do the necessary research to understand the music and the culture that
created it. Having studied at a French school for seven years in Turkey and
having learned the language at the age of 11, I had a natural interest in
the French Baroque music. This background and the music of the famous movie
“Tous Les Matins du Monde” led to the first CD. The second CD is a
reflection of my interest in supporting the creation of new music by playing
works of emerging composers.
My third CD “Tango Classics” is my most recent project. I got involved in
tango through the music of well-known composer Astor Piazzolla. He called
his compositions “Nuevo Tango” or new tango, which had been disliked by
traditional tango dancers. I wanted to explore what “old tango” was and its
relation to the dance. When I was living in San Francisco I tried some tango
dance lessons and quickly became addicted to the dance itself. Later I
realized that there is a great collection of authentic tango music created
by well-educated Argentine musicians and tango orchestra leaders. My CD is a
compilation of various tangos that I like dancing to. Now I am looking
forward to working on a new project.
Q: You’re an international artist. Where have you performed recently?
A: I’ve recently performed at the Weill Recital Hall/Carnegie Hall in New
York, and in countries such as Peru, Bolivia, France, Poland, Greece,
Turkey, Serbia-Montenegro and the U.S. in various guitar festivals and
concert series. I have also appeared as soloist with the Presidential
Symphony Orchestra in Turkey, the equivalent of New York Philharmonic there.
Last year I was invited to the Istanbul Festival in Turkey, one of the
biggest and most prestigious in Europe. There I collaborated with gamba
player John Dornenburg and harpsichordist Yuko Tanaka to play the music of
the 14th Century French Court.
Q: You’ve received critical acclaim in international magazines such as
American Record Guide, Fanfare, Classics Today, Classical Guitar and BBC
Music. The students you teach must feel honored to work with a famous
A: I sometimes do feel famous! Nowadays, due to globalization it is ever
more difficult to be individually recognized; there are so many musicians,
so many CDs. However I have been working very hard to increase my output,
and contribute to the music world. My students appreciate it; it is always
exciting and inspiring to work with someone who has international experience
and is a role model. I have to say it feels really good all of a sudden to
hear your own CD played on NPR when driving, and felt very strange first
time, when someone recognizes you having read an article or when someone
stops you on the street and says he was at your concert. I think this aspect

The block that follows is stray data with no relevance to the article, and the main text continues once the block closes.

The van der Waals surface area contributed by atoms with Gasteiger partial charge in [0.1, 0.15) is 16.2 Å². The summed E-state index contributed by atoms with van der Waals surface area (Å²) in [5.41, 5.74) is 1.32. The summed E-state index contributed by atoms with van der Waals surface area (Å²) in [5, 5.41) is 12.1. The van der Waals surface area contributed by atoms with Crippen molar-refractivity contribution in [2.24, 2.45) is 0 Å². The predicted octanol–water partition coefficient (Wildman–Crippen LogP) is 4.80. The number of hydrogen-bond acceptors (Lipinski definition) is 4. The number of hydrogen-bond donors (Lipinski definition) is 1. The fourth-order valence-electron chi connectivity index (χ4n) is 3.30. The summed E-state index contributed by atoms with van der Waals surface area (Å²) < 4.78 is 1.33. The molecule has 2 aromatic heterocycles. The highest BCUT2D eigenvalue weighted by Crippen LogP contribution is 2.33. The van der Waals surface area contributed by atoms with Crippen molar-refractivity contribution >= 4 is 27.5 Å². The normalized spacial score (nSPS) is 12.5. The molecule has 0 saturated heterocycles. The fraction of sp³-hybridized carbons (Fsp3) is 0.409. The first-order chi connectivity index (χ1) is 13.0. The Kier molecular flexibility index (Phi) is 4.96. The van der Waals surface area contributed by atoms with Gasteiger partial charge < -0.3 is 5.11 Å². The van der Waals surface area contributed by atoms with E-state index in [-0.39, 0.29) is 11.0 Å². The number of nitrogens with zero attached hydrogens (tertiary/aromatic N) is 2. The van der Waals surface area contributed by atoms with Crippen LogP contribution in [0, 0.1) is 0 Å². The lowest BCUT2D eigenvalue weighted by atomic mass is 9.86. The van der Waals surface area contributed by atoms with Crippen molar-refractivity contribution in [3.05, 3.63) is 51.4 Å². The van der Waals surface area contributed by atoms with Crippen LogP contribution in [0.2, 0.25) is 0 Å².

of music is very rewarding.
Q: Where are your degrees from?
A: I have a master’s of arts in composition from Stanford University, and
another master’s degree in guitar performance from the San Francisco
Conservatory of Music. I later completed my graduate guitar studies at The
Juilliard School with Sharon Isbin, a Grammy award winner.
Q: Do you write your own music?
A: Although I have extensively studied composition, I enjoy performing much
more. Therefore I don’t compose much at all nowadays. However my
compositional skills come very handy for arranging music to the guitar.
Prime examples are on my French Baroque CD and the Tango CD. I have various
collaborations with other composers. Some of them send their music to me,
and I try to feature a new composer in every recital I play. I also
commission music particularly written for me. One of these is a guitar
concerto called “In and Out of Blue” by Robert Strizich. With Angel
Gil-Ordonez, his Ensemble of the Americas and I are planning to perform this
in the fall.
Q: You have an upcoming recital in Hartford on April 15 in conjunction with
the Connecticut Classical Guitar Society, and another performance in New
York May 27. What will you perform at these concerts?
Connecticut Classical Guitar Society
is one of the biggest in the U.S. I will be playing in their concert series
on April 15. This program will include selections from my tango and baroque
CDs as well as music from Rodrigo, Tárrega, Bach and Giuliani, composers
well known to guitar audiences.
The concert in Merkin Hall/New York is part of an annual Turkish Cultural
Festival organized by the
Moon and Stars Project. It is
titled “A Mediterranean Journey” and will include music from Turkey, Greece,
Israel and Spain as well as tangos and Broadway favorites. In this
performance I will be collaborating with a wonderful Greek/American soprano
Q: What are your interests and hobbies aside from music?
A: My main hobby has been dancing tango for many years. After I did my first
tango lesson in San Francisco I studied with most of the well-known
Argentine Tango dancers. In San Francisco, I used to go dancing three nights
a week. In Connecticut there are some venues for dancing tango, but many
more are in New York and I go there every now and then to dance.
Q: For more information, where can people find you online?
A: My Web site is
Olivia Bartlett, The Wesleyan Connection